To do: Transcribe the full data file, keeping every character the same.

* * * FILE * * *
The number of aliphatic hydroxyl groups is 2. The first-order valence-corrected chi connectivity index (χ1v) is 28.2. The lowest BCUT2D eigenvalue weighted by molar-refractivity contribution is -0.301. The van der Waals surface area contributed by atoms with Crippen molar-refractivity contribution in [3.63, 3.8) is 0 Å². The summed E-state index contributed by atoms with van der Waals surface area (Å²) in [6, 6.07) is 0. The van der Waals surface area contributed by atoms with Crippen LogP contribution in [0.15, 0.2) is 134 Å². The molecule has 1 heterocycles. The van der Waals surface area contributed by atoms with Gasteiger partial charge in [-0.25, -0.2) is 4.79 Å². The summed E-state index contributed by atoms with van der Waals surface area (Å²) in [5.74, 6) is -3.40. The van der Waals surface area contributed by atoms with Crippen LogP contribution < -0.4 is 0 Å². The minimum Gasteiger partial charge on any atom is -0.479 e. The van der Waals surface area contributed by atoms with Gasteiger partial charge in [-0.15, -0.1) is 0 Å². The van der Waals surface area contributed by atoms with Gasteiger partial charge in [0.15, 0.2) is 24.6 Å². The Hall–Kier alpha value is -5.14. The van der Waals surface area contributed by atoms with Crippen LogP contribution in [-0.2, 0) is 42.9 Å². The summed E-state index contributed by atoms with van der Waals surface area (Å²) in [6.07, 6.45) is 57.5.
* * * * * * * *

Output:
The number of aliphatic hydroxyl groups is 2. The first-order valence-corrected chi connectivity index (χ1v) is 28.2. The lowest BCUT2D eigenvalue weighted by molar-refractivity contribution is -0.301. The van der Waals surface area contributed by atoms with Crippen molar-refractivity contribution in [3.63, 3.8) is 0 Å². The summed E-state index contributed by atoms with van der Waals surface area (Å²) in [6, 6.07) is 0. The van der Waals surface area contributed by atoms with Crippen LogP contribution in [0.15, 0.2) is 134 Å². The molecule has 1 heterocycles. The van der Waals surface area contributed by atoms with Gasteiger partial charge in [-0.25, -0.2) is 4.79 Å². The summed E-state index contributed by atoms with van der Waals surface area (Å²) in [5.74, 6) is -3.40. The van der Waals surface area contributed by atoms with Crippen LogP contribution < -0.4 is 0 Å². The minimum Gasteiger partial charge on any atom is -0.479 e. The van der Waals surface area contributed by atoms with Gasteiger partial charge in [-0.15, -0.1) is 0 Å². The van der Waals surface area contributed by atoms with Gasteiger partial charge in [0.15, 0.2) is 24.6 Å². The Hall–Kier alpha value is -5.14. The van der Waals surface area contributed by atoms with Crippen LogP contribution in [-0.2, 0) is 42.9 Å². The summed E-state index contributed by atoms with van der Waals surface area (Å²) in [6.07, 6.45) is 57.5.